As she does so, she is forced to acknowledge that Jane didn't act like she was smitten with Bingley - something Elizabeth and Charlotte had discussed, as you may recall. And remembering the ball at Netherfield, she dredges up her recollection of her family's behavior and is mortified to find that Mr Darcy's comment about a "want of propriety" is probably an understatement.

Elizabeth returns to Hunsford parsonage to learn that Messrs Darcy and Fitzwilliam had called, and that Colonel Fitzwilliam had waited for her to return for some time (perhaps in case she wanted to check with him about the statements in the letter?). She can't even be bothered of thinking about the colonel anymore; she thinks only of her letter. (And by thinking of the letter, she is thinking of Mr Darcy, is she not?)

Tomorrow: Chapter 37
Back to Chapter 35



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Comments

( 3 comments — Leave a comment )
rachelswardrobe
Feb. 6th, 2011 12:51 am (UTC)
Poor Lizzy, the realisation of her own prejudice and how very mistaken she was with Wickham must be very hard. I remember in your commentry on the chapter where Wickham was relating his tale to Lizzy, that you said it was not the done thing to relate such a personal story on just meeting someone. And now she realises that herself - and how she was taken in by his charms. I like the way she goes over the behaviour of both men that she has witnessed in her aquiantance with them and realises she's had it all wrong. Yup I can see her slapping her forehead, or even head-desk!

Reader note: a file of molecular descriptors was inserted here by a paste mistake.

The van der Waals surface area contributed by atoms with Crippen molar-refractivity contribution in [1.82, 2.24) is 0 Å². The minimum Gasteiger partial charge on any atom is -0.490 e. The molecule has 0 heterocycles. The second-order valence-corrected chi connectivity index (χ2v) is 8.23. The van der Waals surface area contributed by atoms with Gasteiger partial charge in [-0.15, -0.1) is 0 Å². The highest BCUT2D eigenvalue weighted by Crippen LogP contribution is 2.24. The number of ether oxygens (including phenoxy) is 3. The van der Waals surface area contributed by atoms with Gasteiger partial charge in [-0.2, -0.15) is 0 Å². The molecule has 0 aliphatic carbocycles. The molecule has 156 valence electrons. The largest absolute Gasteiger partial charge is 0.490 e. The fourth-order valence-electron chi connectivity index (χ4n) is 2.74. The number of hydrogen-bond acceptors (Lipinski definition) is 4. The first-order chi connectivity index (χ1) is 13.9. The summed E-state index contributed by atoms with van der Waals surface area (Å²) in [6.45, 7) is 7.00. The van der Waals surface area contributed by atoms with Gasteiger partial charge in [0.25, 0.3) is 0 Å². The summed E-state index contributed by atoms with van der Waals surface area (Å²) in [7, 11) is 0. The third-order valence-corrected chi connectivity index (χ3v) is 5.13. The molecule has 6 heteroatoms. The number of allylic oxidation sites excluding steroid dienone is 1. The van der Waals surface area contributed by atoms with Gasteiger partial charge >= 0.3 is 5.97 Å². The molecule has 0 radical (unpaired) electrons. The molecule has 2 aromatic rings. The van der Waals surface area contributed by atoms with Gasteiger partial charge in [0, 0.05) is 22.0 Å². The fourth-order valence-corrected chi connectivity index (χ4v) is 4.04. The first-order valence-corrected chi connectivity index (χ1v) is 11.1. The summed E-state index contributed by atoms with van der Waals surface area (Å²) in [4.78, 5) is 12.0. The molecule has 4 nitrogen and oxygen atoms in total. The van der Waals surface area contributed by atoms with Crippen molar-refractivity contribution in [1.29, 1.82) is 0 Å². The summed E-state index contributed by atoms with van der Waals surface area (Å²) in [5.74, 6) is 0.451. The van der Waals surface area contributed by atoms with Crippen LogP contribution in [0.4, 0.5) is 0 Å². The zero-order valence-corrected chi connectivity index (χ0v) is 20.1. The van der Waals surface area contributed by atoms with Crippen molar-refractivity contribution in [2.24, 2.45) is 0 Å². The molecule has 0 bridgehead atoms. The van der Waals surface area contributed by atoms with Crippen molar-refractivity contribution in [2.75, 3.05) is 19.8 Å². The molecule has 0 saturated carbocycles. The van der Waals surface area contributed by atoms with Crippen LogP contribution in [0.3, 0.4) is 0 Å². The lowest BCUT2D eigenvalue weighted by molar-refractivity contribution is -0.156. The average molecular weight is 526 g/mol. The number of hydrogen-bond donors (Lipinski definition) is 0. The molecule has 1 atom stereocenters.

kellyrfineman
Feb. 6th, 2011 01:34 am (UTC)
Since she's out on a walk, head-tree or head-rock might be more likely. *grins*

(Deleted comment)
kellyrfineman
Feb. 6th, 2011 02:30 pm (UTC)
I was surprised it took her so long to realize that Mr Wickham's recitation of his history with Mr Darcy was improper - just goes to show how blinded she was by his pretty manners, I suppose.
( 3 comments — Leave a comment )